- Street side tea vendor

What is Chai?

The story of tea.

1y ago

So let us get this out of the way first. It is only Chai, not Chai Latte or Chai Tea. JUST CHAI.

Chai literally means tea when translated from Hindi, Urdu and Arabic. So why add another word to it? Just say, Chai.

The British introduced tea into India. The British wanted to remove their dependency on China for their tea supply and started cultivating it in various regions of India.

With this, tea-breaks were introduced in companies and government departments across India. This was the start of tea-culture within the Indian subcontinent.

Today India is the second-largest manufacturer of tea after China. However, it is the largest consumer of tea in the entire world!

Billions of dollars with of business has been done over a cup of tea.

From gossip to politics and from marriages to divorces all are done over a cup of tea. It may just be the most powerful drink on earth. Our current Prime Minister used to be a tea-vendor or chaiwalla in Hindi. You will always find a chaiwalla at every corner in India.

But what makes our tea different from the one consumed in the UK? Well, unlike the rest of the world, we Indians like to cook our tea. I will explain that to you in a quick recipe below.

Masala Chai

Indian tea with milk.



  • 2 tea spoons of black tea powder
  • 1.5 mug water
  • Milk as 1/4th of a mug
  • Milk can be replaced with evaporated milk (5 large spoons)
  • 2 pieces of cardamom (optional)
  • Half a tea spoon black pepper (optional)
  • Grated ginger 10 grams (optional)
  • Lemongrass (few leaves)


  1. Take 1.5 mug of water and put it for a boil.
  2. Then add the tea powder.
  3. Add the sugar as per your level of sweetness.
  4. Add milk little bit more than 1/4th of a mug.
  5. Now this is regular tea or sada chai or karak chai (all mean the same)
  6. For masala chai you need to start adding the spices. You can add all of them or any one of them. Depending on your preference.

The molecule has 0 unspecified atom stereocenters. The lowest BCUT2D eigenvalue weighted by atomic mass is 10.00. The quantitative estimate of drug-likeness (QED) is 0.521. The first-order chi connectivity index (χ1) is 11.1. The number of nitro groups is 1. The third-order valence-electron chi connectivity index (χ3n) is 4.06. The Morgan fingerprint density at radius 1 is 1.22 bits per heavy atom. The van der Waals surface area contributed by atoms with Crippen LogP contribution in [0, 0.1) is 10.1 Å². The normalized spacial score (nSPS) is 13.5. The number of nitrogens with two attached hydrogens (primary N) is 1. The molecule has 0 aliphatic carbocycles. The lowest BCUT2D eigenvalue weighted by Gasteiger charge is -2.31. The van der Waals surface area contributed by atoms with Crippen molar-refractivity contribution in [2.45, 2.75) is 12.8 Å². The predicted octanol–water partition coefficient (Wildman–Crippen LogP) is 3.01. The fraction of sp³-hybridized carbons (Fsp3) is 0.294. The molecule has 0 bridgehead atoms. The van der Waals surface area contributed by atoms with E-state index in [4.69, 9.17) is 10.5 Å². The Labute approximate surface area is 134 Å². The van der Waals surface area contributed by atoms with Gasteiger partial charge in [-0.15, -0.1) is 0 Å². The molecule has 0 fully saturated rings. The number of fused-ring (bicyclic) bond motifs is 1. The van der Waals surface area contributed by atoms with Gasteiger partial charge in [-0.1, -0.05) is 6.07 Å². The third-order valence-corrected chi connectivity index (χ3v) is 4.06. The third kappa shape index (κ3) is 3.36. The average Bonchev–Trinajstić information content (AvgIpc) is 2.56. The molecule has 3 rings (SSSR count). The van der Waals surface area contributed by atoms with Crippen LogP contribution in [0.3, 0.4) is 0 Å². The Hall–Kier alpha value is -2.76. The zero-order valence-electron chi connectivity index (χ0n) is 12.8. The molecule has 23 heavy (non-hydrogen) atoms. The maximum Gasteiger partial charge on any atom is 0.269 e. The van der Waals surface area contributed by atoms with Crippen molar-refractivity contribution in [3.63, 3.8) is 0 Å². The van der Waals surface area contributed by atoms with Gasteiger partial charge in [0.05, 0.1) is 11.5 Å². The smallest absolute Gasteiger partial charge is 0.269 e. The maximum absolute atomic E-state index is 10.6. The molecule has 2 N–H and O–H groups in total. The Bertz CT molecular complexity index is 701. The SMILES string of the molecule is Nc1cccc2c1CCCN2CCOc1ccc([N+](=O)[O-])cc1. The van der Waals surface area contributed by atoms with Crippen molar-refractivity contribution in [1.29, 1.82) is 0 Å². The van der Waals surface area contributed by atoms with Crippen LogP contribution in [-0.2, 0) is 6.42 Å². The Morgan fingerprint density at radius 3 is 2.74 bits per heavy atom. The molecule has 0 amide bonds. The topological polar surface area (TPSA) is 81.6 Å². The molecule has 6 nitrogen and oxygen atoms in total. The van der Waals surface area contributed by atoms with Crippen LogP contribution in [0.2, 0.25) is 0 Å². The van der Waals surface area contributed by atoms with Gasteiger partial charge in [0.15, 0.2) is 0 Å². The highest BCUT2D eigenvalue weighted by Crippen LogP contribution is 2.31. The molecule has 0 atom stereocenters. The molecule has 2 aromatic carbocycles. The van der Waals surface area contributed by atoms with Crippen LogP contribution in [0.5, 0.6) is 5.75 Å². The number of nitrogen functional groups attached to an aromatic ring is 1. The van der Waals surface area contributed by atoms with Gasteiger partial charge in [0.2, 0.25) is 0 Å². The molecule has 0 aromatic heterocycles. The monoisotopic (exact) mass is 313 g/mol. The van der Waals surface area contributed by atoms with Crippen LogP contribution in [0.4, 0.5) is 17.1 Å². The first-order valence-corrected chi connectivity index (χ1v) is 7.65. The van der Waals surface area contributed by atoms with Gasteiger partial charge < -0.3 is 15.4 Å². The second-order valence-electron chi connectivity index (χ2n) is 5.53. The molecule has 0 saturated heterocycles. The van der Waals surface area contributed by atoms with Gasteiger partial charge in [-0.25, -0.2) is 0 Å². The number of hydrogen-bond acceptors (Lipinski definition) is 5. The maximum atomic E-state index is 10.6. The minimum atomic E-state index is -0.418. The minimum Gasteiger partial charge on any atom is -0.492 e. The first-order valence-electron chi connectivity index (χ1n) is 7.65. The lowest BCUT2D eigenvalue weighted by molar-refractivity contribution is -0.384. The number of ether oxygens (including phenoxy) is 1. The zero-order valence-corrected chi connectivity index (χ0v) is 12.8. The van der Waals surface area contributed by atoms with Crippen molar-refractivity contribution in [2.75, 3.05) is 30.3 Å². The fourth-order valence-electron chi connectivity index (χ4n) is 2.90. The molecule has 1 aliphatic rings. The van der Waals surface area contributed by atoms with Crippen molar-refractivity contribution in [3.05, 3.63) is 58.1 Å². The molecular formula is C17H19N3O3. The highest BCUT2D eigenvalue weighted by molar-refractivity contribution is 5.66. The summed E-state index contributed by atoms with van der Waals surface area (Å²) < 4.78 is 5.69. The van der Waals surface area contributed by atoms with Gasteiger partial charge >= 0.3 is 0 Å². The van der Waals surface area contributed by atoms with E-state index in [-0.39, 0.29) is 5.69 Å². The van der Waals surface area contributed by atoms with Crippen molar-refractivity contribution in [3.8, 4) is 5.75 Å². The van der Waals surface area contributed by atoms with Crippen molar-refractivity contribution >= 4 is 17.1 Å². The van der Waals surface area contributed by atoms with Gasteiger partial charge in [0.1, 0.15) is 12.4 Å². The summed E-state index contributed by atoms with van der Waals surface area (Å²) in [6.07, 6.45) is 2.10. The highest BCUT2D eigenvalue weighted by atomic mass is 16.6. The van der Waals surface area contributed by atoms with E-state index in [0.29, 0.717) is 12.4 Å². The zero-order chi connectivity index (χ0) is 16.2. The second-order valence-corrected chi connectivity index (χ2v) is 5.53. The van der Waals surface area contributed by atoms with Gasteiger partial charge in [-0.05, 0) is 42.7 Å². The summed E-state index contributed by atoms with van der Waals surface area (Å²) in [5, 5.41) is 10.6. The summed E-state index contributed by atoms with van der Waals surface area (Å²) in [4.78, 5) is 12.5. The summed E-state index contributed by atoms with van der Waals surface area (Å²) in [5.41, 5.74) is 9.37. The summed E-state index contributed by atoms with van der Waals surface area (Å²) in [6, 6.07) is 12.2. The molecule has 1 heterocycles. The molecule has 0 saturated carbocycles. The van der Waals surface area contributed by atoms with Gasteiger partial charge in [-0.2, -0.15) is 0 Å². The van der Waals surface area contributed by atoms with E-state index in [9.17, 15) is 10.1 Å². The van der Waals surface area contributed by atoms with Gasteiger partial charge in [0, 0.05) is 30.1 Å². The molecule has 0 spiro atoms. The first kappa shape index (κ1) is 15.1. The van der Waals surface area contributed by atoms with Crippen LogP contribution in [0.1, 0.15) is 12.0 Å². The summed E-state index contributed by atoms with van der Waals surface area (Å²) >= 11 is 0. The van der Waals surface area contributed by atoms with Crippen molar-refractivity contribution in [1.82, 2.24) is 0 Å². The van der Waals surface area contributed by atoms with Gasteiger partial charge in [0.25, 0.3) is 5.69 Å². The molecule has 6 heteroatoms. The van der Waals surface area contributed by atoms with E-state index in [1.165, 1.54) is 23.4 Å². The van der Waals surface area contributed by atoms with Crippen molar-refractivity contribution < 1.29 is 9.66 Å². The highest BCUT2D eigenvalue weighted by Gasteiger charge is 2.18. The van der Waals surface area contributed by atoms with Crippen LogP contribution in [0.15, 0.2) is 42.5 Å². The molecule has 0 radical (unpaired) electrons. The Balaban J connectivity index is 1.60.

7. Let the entire mixture boil for 5-10 minutes.
  8. Once it reaches the color of a biscuit your are done. Lighter the shade the tea is light. Darker the shade of biscuit and the tea is on the stronger side. Too dark you have overcooked it.
  9. Take a sieve and drain it into a mug.

Recipe Notes

For people using evaporated milk please note that do not add that while cooking as it will spoil. Add the evaporated milk into the hot black tea after it has been poured into a mug. Obviously delete milk from the above instructions and recipe. Rest is the same. Can be enjoyed with toast and salted butter.

Recipe by

All Indians

Have you tried this recipe? Share your photos & thoughts in the comments below

PC: https://www.instagram.com/bosckie_selarrka

PC: https://www.instagram.com/bosckie_selarrka

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Comments (17)

  • So what the rest of the world ignorantly calls 'chai' (or chai tea), specifically a tea with spices, is actually chai masala? And 'chai' in India is just any tea?

      1 year ago
    • Chai in India is this exact above recipe. When we want it with the spices we just say masala chai. Now the interesting part here is every maker has their own way of making it. Some may add all the spices and some will add none. Every cup may just...

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        1 year ago
    • It also depends on which state you are in. Example in Gujarat or Rajasthan every cup of tea is masala chai. However, in Maharashtra or Punjabi, you have to request for the spices.

        1 year ago
  • Interesting 👍

      1 year ago
  • I love chai! My favourite fridge magnet, a gift from friend Divya who lives in New Delhi.

      11 months ago
    • I just finished a cup. Ah, the Chumbak Chai-wallah (chumbak means magnet in Hindi) Divya has good taste. I like it.

        11 months ago
  • That information was absolute new to me- wow

      1 year ago
    • Well I am glad I could impart some useful information! If you make it let me know how it was.

        1 year ago
    • 1 year ago
    • I didn’t know British introduced tea into India. Interesting post!

        1 year ago
    • They did. It was like a way to imbibe their culture into the locals. Also, generate revenue for them by selling tea to the locals. To avoid buying more tea leaves from the British, the locals would cook it for a longer time and add milk, water and...

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        1 year ago